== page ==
ISOLATION OF DAMPING-OFF FUNGI IN NATURALLY REGENERATING PINUS SYLVESTRIS FORESTS OF NORTHERN SCOTLAND. W BODLES l, S WOODWARD l and C LEIFERT 2 l Department of Forestry, University of Aberdeen, MacRobert Building, 581 King Street, Aberdeen AB24 5UA, Scotland, UK; 2 Department of Plant and Soil Science, University of Aberdeen, Cruickshank Building, St. Machar Drive, Aberdeen AB24 5UD, Scotland, UK Background and objectives Damping-off diseases are common and serious problems in forest nurseries and naturally regenerating forests throughout the world. In Finnish forestry nurseries uni- and binucleate Rhizoctonia and unidentified oomycetes were identified as the main pathogens causing damping-off [1]. Surveys of diseased roots in Norwegian and Finnish forest nurseries and subsequent pathogenicity trials have shown that the most serious attacks occur when Rhizoctonia spp. and Pythium spp. are found together in a complex [2]. Because of the potential impact of these damping-off diseases on the natural regeneration of native forests, the main objective of this study was to identify the pathogenic fungi involved in the decline of the fine root system in naturally regenerating Scots pine (Pinus sylvestris) forests in Scotland. Materials and methods The study was conducted at the following native Pinus sylvestris woodlands in Scotland where natural regeneration is occurring :- Glen Dye, Culbin Sands, Balmoral Estate, Glen Strathfarrar National Nature Reserve (NNR), Beinn Eighe National Nature Reserve (NNR). Soil samples were taken from each of the five areas, encompassing the range in conditions to be found within the area: dry areas to wet areas, hill sides and level plains. The fungi were isolated directly from the soil utilising a variety of susceptible baits and by the soil dilution plate method. Once isolated the fungi were transferred to selective media to place them into preliminary categories. Morphological and molecular identification techniques utilising ITS primers were employed to further identify the isolates into Pythiumspp., Phytophthora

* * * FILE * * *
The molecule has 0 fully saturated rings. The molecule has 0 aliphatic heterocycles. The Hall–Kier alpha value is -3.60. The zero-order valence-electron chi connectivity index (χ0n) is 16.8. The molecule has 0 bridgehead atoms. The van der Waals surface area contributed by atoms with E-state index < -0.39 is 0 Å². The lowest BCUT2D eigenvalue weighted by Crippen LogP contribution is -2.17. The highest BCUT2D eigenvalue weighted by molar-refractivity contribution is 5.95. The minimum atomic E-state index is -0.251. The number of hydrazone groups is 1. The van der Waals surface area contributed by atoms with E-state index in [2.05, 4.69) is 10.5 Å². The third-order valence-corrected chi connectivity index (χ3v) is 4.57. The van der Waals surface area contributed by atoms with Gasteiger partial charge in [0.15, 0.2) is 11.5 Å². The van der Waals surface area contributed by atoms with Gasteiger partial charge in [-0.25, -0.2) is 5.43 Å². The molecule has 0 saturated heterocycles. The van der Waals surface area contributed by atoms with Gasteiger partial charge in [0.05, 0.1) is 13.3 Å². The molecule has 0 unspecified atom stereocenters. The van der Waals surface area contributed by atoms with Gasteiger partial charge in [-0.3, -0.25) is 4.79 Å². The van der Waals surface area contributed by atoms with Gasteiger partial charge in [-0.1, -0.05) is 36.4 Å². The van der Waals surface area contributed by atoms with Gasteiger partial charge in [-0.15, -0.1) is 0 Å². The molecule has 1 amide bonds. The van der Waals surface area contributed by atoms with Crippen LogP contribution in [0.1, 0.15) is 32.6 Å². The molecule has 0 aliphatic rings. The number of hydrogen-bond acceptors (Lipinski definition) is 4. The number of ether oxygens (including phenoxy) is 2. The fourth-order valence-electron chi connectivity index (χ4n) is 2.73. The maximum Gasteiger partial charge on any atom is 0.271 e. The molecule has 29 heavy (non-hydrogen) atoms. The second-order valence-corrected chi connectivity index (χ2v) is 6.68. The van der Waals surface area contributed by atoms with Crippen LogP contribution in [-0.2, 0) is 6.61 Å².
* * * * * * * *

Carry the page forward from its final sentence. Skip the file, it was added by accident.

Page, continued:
• spp. or Rhizoctoniaspp.. ln vitro pathogenicity trials were set up to identify the primary pathogens among the fungal strains isolated from the soils. Results and conclusions A total of fifty five fungi were isolated using the soil dilution plate method. Highest numbers of isolates were obtained from Culbin sands and Glen Dye with, respectively, 19 and 18 isolates each from 50g of soil. Fewer fungi were isolated from Balmoral (5 isolates), Strathfarrar (7 isolates) and Beinn Eighe (6 isolates). Most of these isolates were identified as Mortierella spp. a fungal genus not previously described as being pathogenic to pine seedlings. The absence of the three types of pathogenic fungi, described by previous research into damping-off diseases in pine, suggests that they are either absent from the soil in these areas or have been suppressed/outgrown by Mortiereiia spp. during the isolation process. Results from pathogenicity tests with Mortierella spp. and trials comparing soil isolation and pine/lupin/cucumber seed/seedling baiting methods for the isolation of primary pathogens will be discussed. References 1. Liija A, 1994. European Journal of Forest Pathology 24, 181-192. 2. Liija A, Liija S, Poteri M and Ziren L, 1992. Scandinavian Journal of Forest Research 7, 547-556.